8.Don’t discount a good old fashion phone call to your customers to make them feel the love. Although we’ve quickly evolved to facetime and video conferencing, it’s a personal one-on-one approach that we all know and trust.  Ask how they are going personally and professionally and see if there’s anything your business can do to help.  They will appreciate the effort in reaching out to them. 

 

For more information and overview of the digital tools you could use to improve the way you connect with your customers, check out the resources and downloadable guide on Council’s website here.

   

Survive and thrive working remotely – A guide for employers

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Lisa Crawford-Jones, Converge Marketing

Remote work and flexible arrangements can be tricky at first. How do you choose the right technology, engage and support your people, facilitate team collaboration, and ultimately drive your business forward during this time? 

While it can take some effort to get it right, there’s many benefits to flexible or remote work. Globally, many successful companies use remote working tools and practices both in and out of the office, so consider the longer-term benefits of introducing some of these approaches.

Here’s our quick guide to help you thrive:

Get the right tools for the job

Enable your team with a tech set up that suits your business. Factor in a budget, time to train staff, and don’t be afraid to experiment and change tools until you find what works best. Take advantage of freemium options, or free trials until you get the mix right.

The first step is getting clear on your needs before diving into the technology solutions available. Here’s five things to ask when choosing the right tools for the job:

  1. How many staff do you have and do employees need to collaborate across teams?
  2. What business functions need to be done remotely? For example, do you need cloud storage, online and shared calendars, email access, chat or communication tools, bookkeeping and billing, online task lists and management, or video conferencing?
  3. What is the cost for subscriptions in the short to medium term?
  4. Is data you store in the software going to be adequately safeguarded?
  5. What internet speed is required to run the tools, and do your relevant people have adequate internet access?

A basic technology set up might include:

  • Google Suite for easy collaboration and document sharing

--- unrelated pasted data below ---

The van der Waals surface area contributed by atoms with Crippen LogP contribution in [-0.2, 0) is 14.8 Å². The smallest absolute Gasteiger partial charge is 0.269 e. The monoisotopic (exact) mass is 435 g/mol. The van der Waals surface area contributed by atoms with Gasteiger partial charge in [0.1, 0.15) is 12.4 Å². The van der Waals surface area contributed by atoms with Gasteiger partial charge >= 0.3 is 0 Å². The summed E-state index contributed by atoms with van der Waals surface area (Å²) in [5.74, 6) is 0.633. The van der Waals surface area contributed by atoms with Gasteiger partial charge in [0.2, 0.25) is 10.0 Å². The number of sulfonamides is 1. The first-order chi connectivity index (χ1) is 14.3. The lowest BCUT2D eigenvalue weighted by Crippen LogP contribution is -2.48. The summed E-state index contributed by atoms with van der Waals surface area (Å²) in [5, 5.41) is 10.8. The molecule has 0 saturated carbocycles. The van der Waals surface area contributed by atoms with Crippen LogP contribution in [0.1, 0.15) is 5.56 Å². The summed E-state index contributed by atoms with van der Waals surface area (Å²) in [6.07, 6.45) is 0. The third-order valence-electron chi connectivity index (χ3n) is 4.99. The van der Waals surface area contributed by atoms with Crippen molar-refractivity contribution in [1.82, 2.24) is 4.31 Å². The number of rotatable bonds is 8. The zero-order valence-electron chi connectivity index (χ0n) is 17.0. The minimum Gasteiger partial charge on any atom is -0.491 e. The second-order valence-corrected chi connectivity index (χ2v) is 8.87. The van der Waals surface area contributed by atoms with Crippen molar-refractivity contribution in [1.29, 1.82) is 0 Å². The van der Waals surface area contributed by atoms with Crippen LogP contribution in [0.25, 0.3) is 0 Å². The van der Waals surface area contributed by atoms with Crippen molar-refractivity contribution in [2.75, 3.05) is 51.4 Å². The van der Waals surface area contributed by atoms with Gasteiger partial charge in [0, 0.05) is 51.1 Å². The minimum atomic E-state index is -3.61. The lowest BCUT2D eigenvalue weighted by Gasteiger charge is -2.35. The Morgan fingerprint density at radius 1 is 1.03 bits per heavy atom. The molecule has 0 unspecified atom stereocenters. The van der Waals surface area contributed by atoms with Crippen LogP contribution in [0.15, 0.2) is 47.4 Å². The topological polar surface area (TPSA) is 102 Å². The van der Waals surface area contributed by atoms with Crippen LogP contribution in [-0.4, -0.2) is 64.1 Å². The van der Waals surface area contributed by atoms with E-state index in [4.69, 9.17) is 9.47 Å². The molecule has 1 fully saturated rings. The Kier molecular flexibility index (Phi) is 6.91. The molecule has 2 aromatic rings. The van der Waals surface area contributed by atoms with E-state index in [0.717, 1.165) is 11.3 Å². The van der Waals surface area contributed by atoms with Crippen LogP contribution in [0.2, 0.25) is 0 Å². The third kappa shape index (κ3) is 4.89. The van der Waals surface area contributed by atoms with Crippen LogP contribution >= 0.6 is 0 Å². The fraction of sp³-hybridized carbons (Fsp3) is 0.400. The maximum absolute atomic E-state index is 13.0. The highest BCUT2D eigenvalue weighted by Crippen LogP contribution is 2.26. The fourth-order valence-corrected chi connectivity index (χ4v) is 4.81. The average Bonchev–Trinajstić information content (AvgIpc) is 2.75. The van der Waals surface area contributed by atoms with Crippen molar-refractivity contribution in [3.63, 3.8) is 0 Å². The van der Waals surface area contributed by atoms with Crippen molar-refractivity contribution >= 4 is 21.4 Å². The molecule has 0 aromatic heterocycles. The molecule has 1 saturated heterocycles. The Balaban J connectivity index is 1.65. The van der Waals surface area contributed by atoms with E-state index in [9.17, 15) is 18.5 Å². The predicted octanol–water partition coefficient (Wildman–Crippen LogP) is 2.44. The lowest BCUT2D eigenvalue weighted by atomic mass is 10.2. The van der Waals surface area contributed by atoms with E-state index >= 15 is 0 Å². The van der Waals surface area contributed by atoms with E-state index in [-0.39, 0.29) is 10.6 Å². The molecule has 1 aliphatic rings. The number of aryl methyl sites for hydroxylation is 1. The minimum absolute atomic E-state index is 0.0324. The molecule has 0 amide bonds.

• Zoom for team face-to-face catch-ups and external client meetings
  • Slack for quick questions and updates throughout the day. Create project or team channels as well as a #general channel for whole of business issues and a #watercooler channel to help build culture online. And, best of all – look forward to reducing your email by up to 90 per cent! 
  • Trello for capturing whole of team to-do lists and handovers for part-time staff, or Asana for even more advanced project management and KPIs-to-tasks tools.
  • Email (if you really have to) for major pieces of content or decisions you don’t want to lose.

Establish etiquette for using the tools

Like any communication, it’s easy to be misunderstood. Even more so when you’re not working face-to-face. Do some research into etiquette for tools like Slack and consider how using it would translate to an in-office work situation. For example, direct messages are private and should remain so; praise in public but criticise in private; use ‘do not disturb’ for deep work; be reasonable with response expectations; and always, if in doubt or it’s urgent, pick up the phone.

Trust

It’s absolutely possible to nurture productive, engaged and thriving teams online. But beyond fancy tools it requires trust. If you’ve never had staff working remotely before, this is an opportunity to lead by example, build trust, and have faith your people will reciprocate with loyalty and enthusiasm.

Set expectations

Flexible work and working remotely needs guidelines. If your people haven’t worked remotely before, don’t assume they know what’s required of them or can transition easily to working at home. Chat about any questions or concerns, check their assumptions, and be very clear on your expectations.

There are fundamental policies you’ll need to put in place, such as a Workplace Health and Safety Policy. You may also like to implement a Remote Work Agreement, for example. 

Work hours and degree of flexibly, in particular require discussion and may vary across your business. Consider your business and customer needs and the challenges many staff will have in working at home with children during this time. For example, you might implement core work hours from say 10am-3pm, then additional hours could be done when it suits the employee.

You’ll also need clarity on how to use tools like Trello and Asana or shared documents on Google Drive. For example, agree time periods for updating and how much detail is required. 

Remote working is an opportunity to operationalise your company values into behaviours. Consider your company values and what each behavior looks like in this new work arrangement. 

Support culture and productivity 

In person interaction can be the first thing people miss when working remotely and it can have flow-on effects on productivity and morale. It’s harder to understand what’s going on in people’s lives, but you can facilitate natural socialising or digital watercooler chitchat using a #social channel on Slack.

Working remotely can increase productivity as it can be easier to stay focused. The downside is that employees can power through lunch breaks, reducing productivity and effectiveness. Encourage your people to get to know their natural energy peaks and encourage short breaks, standing up and walking around. 

Maintain phone and face-to-face video communication 

Maintain contact with one-on-one video check-ins and team meetings. It will help keep your people engaged, moving towards your common business goals and supported during a time of upheaval.

Engage your local support team

For those times when technology gets the better of you, reach out to local information technology experts to help. There’s a thriving community of IT specialists, digital marketers and web experts on the Sunshine Coast who can help you get it done, and fast!


For more information, check out the resources and a free downloadable guide on Council’s website here.